Talking To Strangers Is Good For Your Health

Every Saturday I look forward to reading Vinay Menon’s Opinion column in the Toronto Star. He’s replaced the late and unbeatable Gary Lautens as one of my favourite light-hearted newspaper-reading pleasures with his gentle humour and wry observations on everyday life. Reading last week’s “Chatting up strangers is good for our health” column reminded me of a blog I posted nearly ten years ago that still rings true today. I thought I’d re-share it with you and hope you enjoy the same connection:

Don’t Never Talk to Strangers (from BoomerBroadcast May 2014)

Yes. It’s a double negative, intentionally. Now that I’m retired and not rushing head-down in a panic all the time, I have more time to observe life and in particular, to people-watch. This new preoccupation has led to an increase in my engaging strangers in quick conversation which usually takes the form of a comment as I’m passing by. Food courts seem to be particularly conducive to making new friends.Yesterday as I was enjoying my fast-food lunch at Sherway Gardens, I kept watching the young woman sitting at the next table eating lunch with her boyfriend (they were sharing food so I assumed they also share other things.). She was pretty in a plain, quiet way and had the m0st beautiful large gray-green eyes. As I picked up my tray to leave, I leaned over to her and said, “I’m sure you’ve been told this before, but you have the most drop-dead gorgeous eyes”. She lit up like a Christmas tree and I felt like I’d made her day. The lovely part is that it helped make my day too. She felt good. And I felt good.

Food courts are particularly conducive to chatting up strangers.

red hair

My habit of engaging strangers in a one-sided conversation began with babies. I can never resist peeking into a stroller and complimenting the mother on how beautiful her precious little one is. I particularly love natural red hair and cannot pass an adult or child in the mall or on the street without leaning in and making a positive comment as I pass by.
Vacations are another opportunity to make friends by talking to strangers. Whether you decide to chat with another tourist or someone local, the outcomes are usually positive. Obviously, this practice applies only to adults. The people we meet on vacation can sometimes turn into lifelong friends.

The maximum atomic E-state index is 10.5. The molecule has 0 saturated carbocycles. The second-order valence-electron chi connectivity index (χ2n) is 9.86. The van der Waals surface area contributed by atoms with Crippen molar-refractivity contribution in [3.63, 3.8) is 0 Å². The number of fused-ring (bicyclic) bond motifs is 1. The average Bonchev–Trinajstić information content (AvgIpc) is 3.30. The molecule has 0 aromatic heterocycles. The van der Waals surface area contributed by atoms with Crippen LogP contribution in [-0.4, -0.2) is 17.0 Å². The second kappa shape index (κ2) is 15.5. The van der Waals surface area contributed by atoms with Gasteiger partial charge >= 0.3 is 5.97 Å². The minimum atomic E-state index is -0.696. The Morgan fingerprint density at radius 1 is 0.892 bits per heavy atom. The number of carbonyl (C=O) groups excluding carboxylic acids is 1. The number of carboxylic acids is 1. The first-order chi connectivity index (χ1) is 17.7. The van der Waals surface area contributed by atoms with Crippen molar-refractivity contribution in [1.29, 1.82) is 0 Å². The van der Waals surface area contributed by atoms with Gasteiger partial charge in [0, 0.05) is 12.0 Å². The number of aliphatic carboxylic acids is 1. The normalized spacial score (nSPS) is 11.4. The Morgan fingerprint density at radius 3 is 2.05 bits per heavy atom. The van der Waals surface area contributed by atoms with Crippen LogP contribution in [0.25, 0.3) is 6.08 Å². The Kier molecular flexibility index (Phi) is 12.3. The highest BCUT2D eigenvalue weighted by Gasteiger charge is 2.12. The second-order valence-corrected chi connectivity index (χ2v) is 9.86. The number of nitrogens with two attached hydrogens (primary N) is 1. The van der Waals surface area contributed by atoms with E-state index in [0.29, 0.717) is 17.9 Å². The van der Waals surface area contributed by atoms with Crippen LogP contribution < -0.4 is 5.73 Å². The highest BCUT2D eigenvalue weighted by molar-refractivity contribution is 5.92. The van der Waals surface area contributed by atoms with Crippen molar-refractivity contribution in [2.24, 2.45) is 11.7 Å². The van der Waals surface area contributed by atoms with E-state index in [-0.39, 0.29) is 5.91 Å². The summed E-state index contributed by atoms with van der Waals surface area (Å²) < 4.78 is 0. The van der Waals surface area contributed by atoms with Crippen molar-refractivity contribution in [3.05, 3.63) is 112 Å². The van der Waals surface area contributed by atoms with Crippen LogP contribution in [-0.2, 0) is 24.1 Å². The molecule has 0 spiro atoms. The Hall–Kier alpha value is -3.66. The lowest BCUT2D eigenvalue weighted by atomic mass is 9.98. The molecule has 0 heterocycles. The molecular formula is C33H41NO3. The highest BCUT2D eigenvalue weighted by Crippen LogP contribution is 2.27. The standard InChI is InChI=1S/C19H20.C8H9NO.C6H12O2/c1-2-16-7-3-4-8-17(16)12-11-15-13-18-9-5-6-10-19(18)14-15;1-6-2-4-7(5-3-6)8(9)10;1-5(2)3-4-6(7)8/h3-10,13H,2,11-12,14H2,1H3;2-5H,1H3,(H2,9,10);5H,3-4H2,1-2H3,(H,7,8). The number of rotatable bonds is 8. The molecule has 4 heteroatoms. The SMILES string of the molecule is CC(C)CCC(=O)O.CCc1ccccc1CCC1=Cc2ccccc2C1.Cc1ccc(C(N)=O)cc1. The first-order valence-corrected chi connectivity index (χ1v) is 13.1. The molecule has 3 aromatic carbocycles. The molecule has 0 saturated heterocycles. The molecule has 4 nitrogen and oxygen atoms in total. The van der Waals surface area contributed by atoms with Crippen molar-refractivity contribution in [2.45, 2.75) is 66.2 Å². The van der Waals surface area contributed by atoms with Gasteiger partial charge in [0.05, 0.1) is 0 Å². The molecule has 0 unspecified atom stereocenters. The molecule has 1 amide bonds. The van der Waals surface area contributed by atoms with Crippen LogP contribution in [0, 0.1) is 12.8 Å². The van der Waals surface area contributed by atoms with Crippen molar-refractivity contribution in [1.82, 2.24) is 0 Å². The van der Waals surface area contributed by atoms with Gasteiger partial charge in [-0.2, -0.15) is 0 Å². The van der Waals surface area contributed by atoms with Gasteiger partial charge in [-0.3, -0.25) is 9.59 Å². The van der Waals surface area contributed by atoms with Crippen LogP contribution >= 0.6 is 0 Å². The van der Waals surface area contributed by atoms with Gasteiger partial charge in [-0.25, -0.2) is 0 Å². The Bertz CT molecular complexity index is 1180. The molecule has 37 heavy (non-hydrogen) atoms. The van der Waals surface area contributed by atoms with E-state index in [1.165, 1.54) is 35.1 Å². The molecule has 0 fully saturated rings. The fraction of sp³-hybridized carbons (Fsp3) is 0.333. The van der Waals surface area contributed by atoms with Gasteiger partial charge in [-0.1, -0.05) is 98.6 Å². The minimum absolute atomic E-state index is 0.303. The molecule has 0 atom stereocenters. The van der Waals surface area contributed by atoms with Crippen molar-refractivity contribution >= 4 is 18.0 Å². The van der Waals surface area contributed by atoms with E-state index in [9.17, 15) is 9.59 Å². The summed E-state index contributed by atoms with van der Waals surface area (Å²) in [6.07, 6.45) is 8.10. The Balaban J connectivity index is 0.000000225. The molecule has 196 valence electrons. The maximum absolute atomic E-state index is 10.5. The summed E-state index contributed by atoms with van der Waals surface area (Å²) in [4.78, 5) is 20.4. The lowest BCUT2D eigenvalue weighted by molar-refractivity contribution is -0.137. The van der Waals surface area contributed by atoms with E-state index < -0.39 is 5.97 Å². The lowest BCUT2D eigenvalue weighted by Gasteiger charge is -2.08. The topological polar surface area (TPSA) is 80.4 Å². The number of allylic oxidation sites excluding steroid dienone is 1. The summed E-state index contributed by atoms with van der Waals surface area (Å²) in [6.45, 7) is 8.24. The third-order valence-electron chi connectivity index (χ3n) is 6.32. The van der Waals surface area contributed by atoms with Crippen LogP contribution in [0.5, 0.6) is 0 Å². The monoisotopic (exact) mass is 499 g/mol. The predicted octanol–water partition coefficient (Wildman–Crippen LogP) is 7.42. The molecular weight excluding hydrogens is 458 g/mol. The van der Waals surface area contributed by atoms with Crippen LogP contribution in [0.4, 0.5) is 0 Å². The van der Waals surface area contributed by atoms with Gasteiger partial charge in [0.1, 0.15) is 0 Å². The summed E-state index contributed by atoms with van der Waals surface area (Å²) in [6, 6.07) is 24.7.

The other day I was in a kitchen store and was served by a beautiful, somewhat shy young lady. I began our conversation by telling her how pretty she was and what beautiful skin she had. She immediately relaxed and we then engaged in a lovely conversation about the store products. Passing along compliments to strangers is a free way of “paying it forward”—when the compliments don’t come with an ulterior motive. Retail sales personnel are the most transparent opportunists for finding at least one thing about your appearance to compliment when you enter their store. “I love your shoes.” They’ve been trained to know it makes you feel better and you’re more likely to spend money in their store.

Again in a food court the other day I sat next to a couple of high school girls, one of whom was wearing a tee shirt with the Beatles’ Revolver album imprinted on the front. That’s talking my language and I couldn’t resist commenting to the girl wearing it. “I loved that album 30 years ago, before you were born,” I said. Both girls laughed and seemed to appreciate the attention. I appreciated their taste in music.

My motive for passing along these compliments and observations is not only because it makes the other person feel great, but I feel better too. When I tell the checkout clerk at SuperStore that I love her haircut her face lights up and I’m sure she appreciates hearing a positive remark in a day that probably has had more than its share of complaints and she’s been on her feet all day. Positive feedback is so uplifting.

Boomer broads are a generation raised to downplay compliments in case we’re thought to be “showing off”. When someone tells us we’re looking particularly snazzy, our reply often is something like, “Oh this old top. I’ve had it forever.” Like my contemporaries, I’ve had to train myself to accept compliments graciously and appreciate the good intention.

My habit of engaging in conversation with strangers seems to be on the increase. I agree with Vinay Minon and I look forward to even more opportunities for feeling good. Spread a little sunshine and share the warmth, mes très chères.

November 2023 Footnote:

Go for it! Make a new temporary friend.

The other day as I waited for the GO Train to take me downtown to the Women’s Show at the Metro Toronto Convention Centre, I noticed two women about my age also waiting for the train. “Are you headed to the Women’s Show?” I asked. As it happens they were so we struck up a conversation that continued all the way downtown. My new friends even had boomer names, Susan and Rose.

When we disembarked from the train, the three of us tried and collectively failed to find the SkyWalk to the Convention Centre from Union Station. Asking directions from three different people yielded no help so we schlepped along Bremner Blvd. until we finally spotted the entrance to the subterranean complex next to the aquarium.

I have to say, in all my years of attending events downtown, I have never once been able to locate the infamous SkyWalk. Walking along the street, I can see it up there but can never find the entrance. There is no signage in Union Station or the Convention Centre directing us where to go—and we’re locals. How on earth do tourists ever navigate their way around down there?

At least I made a couple of temporary new friends, thanks to my habit of talking to strangers and that’s always a good thing. Don’t you agree?

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